HOUSE BILL REPORT
This analysis was prepared by non-partisan legislative staff for the use of legislative members in their deliberations. This analysis is not a part of the legislation nor does it constitute a statement of legislative intent.
As Reported by House Committee On:
Title: An act relating to a medical alert designation on driver's licenses.
Brief Description: Concerning a medical alert designation on driver's licenses.
Sponsors: Representatives Kilduff, Lovick, Chapman, Orwall, Rude, Leavitt, Santos, Pollet and Wylie.
Transportation: 2/3/20, 2/11/20 [DP].
HOUSE COMMITTEE ON TRANSPORTATION
Majority Report: Do pass. Signed by 28 members: Representatives Fey, Chair; Wylie, 1st Vice Chair; Slatter, 2nd Vice Chair; Valdez, 2nd Vice Chair; Barkis, Ranking Minority Member; Walsh, Assistant Ranking Minority Member; Boehnke, Chambers, Chapman, Doglio, Duerr, Entenman, Eslick, Goehner, Gregerson, Irwin, Kloba, Lovick, McCaslin, Mead, Orcutt, Ortiz-Self, Paul, Ramos, Riccelli, Shewmake, Van Werven and Volz.
Minority Report: Without recommendation. Signed by 2 members: Representatives Young, Assistant Ranking Minority Member; Dufault.
Staff: Christine Thomas (786-7142).
For a fee, the Department of Licensing (DOL) issues driver's licenses that are valid for up to six years to every qualifying applicant. The license must include a distinguishing number assigned to the licensee; the name of record; date of birth; photograph; a signature; and, if applicable, a veteran's designation.
Summary of Bill:
The DOL must include a medical alert designation on a driver's license indicating that the licensee has provided information to the DOL identifying an eligible medical condition, if applicable. Any person may apply to obtain a medical alert designation on a driver's license by providing: (a) a certification, signed by a health professional, verifying a medical condition that could affect communication or account for a driver health emergency; (b) a statement from the person that they have voluntarily provided the certification and other information verifying the medical condition; and (c) a signature of a parent or guardian for applicants under the age of 18. The signed certification is subject to the privacy protections of the federal Driver's Privacy Protection Act. The certification is not disclosable and is for the confidential use of the DOL Director, the Chief of the Washington State Patrol, law enforcement, and emergency medical service providers.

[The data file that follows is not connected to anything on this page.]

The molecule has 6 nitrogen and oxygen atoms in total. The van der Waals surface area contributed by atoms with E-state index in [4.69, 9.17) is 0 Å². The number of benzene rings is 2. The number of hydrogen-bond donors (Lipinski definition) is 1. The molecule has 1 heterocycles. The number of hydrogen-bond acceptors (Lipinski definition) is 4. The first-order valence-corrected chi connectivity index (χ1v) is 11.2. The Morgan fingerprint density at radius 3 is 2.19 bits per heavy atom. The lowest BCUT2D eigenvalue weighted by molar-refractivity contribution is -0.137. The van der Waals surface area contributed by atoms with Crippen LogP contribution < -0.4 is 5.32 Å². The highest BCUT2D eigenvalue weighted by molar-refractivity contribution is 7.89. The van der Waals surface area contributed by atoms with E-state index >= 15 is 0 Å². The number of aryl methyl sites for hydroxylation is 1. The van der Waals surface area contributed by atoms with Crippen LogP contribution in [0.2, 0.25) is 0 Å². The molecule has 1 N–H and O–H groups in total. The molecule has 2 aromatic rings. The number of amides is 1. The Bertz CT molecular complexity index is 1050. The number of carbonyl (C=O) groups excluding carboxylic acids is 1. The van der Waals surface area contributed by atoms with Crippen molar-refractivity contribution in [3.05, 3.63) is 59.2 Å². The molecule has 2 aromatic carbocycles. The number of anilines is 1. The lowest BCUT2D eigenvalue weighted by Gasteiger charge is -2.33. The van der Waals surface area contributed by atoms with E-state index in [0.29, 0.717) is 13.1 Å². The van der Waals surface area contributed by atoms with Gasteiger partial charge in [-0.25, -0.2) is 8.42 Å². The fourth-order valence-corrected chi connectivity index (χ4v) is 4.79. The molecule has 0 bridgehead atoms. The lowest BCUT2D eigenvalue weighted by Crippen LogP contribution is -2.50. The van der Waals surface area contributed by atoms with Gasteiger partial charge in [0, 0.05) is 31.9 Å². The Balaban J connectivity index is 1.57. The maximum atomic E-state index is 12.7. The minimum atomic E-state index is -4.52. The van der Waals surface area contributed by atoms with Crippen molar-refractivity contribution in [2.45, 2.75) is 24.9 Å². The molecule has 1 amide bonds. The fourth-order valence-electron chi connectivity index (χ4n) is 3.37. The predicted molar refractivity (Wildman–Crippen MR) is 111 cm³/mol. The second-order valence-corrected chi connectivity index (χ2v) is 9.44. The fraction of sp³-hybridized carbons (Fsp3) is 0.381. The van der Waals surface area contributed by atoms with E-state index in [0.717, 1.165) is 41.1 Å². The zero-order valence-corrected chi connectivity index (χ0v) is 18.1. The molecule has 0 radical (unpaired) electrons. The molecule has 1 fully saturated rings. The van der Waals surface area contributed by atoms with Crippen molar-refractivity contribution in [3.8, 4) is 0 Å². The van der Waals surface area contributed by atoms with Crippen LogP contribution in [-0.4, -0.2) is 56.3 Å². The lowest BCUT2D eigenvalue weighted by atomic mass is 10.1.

Fiscal Note: Available.
Effective Date: The bill takes effect on July 1, 2020.
Staff Summary of Public Testimony:
(In support) The moment of contact between law enforcement officers and emergency medical service providers and drivers is critical to the outcome of the interaction. Voluntarily providing information via a designation on the drivers license affects communication, but also alerts law enforcement officers that there is a condition that could account for a health emergency. The certification provided for a medical alert designation must be provided voluntarily and signed by a licensed health professional. The bill is clear about the driver's right to privacy per federal law. Having a medical alert identifier could be the needed missing link when the driver's license is provided to heighten awareness around the need for certain communication or the need for medical attention.
(Other) More information to law enforcement officers helps people remain safe, both the individuals as well as the officers. This bill should be coordinated with the Travis Alert Act to ensure that officers can look up a name through their computer systems and discover the medical condition of the individual.
Persons Testifying: (In support) Representative Kilduff, prime sponsor; Diana Stadden, The Arc of Washington State; and Donna Patrick, Developmental Disabilities Council.
(Other) James McMahan, Washington Association of Sheriffs and Police Chiefs.
Persons Signed In To Testify But Not Testifying: None.